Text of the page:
In such a fractured and divided nation, where the facts you subscribe to are based entirely on whatever supports your political predisposition, we hold our breath waiting for what will come next — with experts warning the worst may lie ahead.
Even as the drumbeat to return to business as usual intensifies, public health experts continue to warn that we are most likely in the first few months of a cycle of virus that could last two years, as did the 1918-20 Spanish flu that killed 50 million people worldwide and 675,000 in the United States.
Perhaps one way we could get a better reconnaissance about just what we are is by improving how we determine our situational awareness.
A bigger picture
Currently, the federal and state governments, along with the media, rely on a COVID-19 dashboard that includes new hospitalizations, admittances to intensive care, intubations and patient discharges — along with the number of COVID-19 deaths, often described as a lagging indicator.
These so-called key indicators, upon which so much rests, do not account for deaths at home.
But even those numbers that are widely promulgated are the source of a red-hot partisan debate. Trump's boosters insist they are artificially inflated so that COVID-19 appears more virulent than it actually is, bending the news wave back towards Trump's original assessment that this virus was no worse than the flu.
There are so many disclaimers footnoted with the COVID-19 official data, it's impossible to get a baseline upon which to guide our actions and planning going forward.
Perhaps one additional data point would help us get to the common ground we require to reach a reality-based consensus going forward.
On April 26, the Financial Times published a country-by-country analysis of the excess mortality experienced in 14 nations, comparing and contrasting the average level of recorded deaths before COVID-19 with what those countries have experienced since the outbreak.
"The death toll from coronavirus may be almost 60 per cent higher than reported in the official count," the Financial Times reported. "Mortality statistics show 122,000 deaths in excess of normal levels across these locations, considerably higher than the 77,000 official Covid-19 deaths reported for the same places and time periods."
To calculate these "excess deaths," the FT compared death statistics from all causes for a given location in March and April 2020 "to the average for the same period between 2015 and 2019."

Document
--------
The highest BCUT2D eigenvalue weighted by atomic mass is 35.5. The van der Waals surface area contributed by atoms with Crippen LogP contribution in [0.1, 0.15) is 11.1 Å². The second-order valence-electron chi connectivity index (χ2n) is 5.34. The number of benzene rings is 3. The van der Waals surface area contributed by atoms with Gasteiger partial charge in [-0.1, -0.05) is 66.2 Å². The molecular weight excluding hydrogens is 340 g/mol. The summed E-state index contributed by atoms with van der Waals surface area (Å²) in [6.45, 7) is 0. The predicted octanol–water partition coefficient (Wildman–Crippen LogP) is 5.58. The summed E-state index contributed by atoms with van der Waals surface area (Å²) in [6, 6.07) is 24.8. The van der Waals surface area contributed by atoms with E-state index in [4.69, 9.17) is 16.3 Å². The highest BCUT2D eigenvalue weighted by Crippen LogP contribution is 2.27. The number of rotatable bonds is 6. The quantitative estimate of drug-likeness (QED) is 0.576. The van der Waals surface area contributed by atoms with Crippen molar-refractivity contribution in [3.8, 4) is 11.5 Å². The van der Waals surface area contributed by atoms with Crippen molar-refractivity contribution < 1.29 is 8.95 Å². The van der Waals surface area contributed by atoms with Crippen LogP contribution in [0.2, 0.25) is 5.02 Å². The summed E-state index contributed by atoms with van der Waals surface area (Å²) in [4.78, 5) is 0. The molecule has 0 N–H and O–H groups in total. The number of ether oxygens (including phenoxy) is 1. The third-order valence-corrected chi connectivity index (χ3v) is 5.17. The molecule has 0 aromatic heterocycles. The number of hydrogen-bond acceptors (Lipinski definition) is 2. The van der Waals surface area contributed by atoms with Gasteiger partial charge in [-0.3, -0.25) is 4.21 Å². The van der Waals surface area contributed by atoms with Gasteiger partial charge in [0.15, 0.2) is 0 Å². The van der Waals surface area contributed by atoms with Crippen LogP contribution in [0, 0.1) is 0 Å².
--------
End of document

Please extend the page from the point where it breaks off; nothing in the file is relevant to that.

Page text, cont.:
The most pronounced spike in "excess mortality" was in the region surrounding the Italian city of Bergamo, an original epicenter of the pandemic, with a 464 percent rise in deaths above normal levels. Second was New York City with a 200 per cent increase, followed by Madrid, with a 161 percent increase.
David Spiegelhalter, professor of the public understanding of risk at Cambridge University, told the Financial Times that daily COVID-19 counts in the U.K. were "far too low" because they only accounted for hospital deaths:
The only unbiased comparison you can make between different countries is by looking at all-cause-mortality. There are so many questions about the rise we've seen in death that have not got COVID on the death certificate, yet you feel are inevitably linked in some way to this epidemic.
No doubt included in that excess mortality number will be the deaths of people who avoided going to the hospital for fear of contracting the virus, and then died from some chronic, unrelated disease.
Also in the mix will be patients who actually went to the hospital for COVID-19, only to be discharged and die later at home.
The reality is that we don't have time to wait for the peer-reviewed COVID-19 body count that could still be years away in order to achieve the consensus that has still eluded us on global warming. What we need is an accurate sense of scale that can help us grasp what we are in the midst of.
By including excess mortality in our running daily COVID-19 calculations, we would get essential insight into what is happening more broadly, outside the confine of the hospital and in people's homes. Containing COVID-19 is not just about managing our health care facilities, but about taking the fight into the communities where the virus has gotten a foothold.
Where we see high levels of excess mortality, we will have an essential real-time heat map of this virus.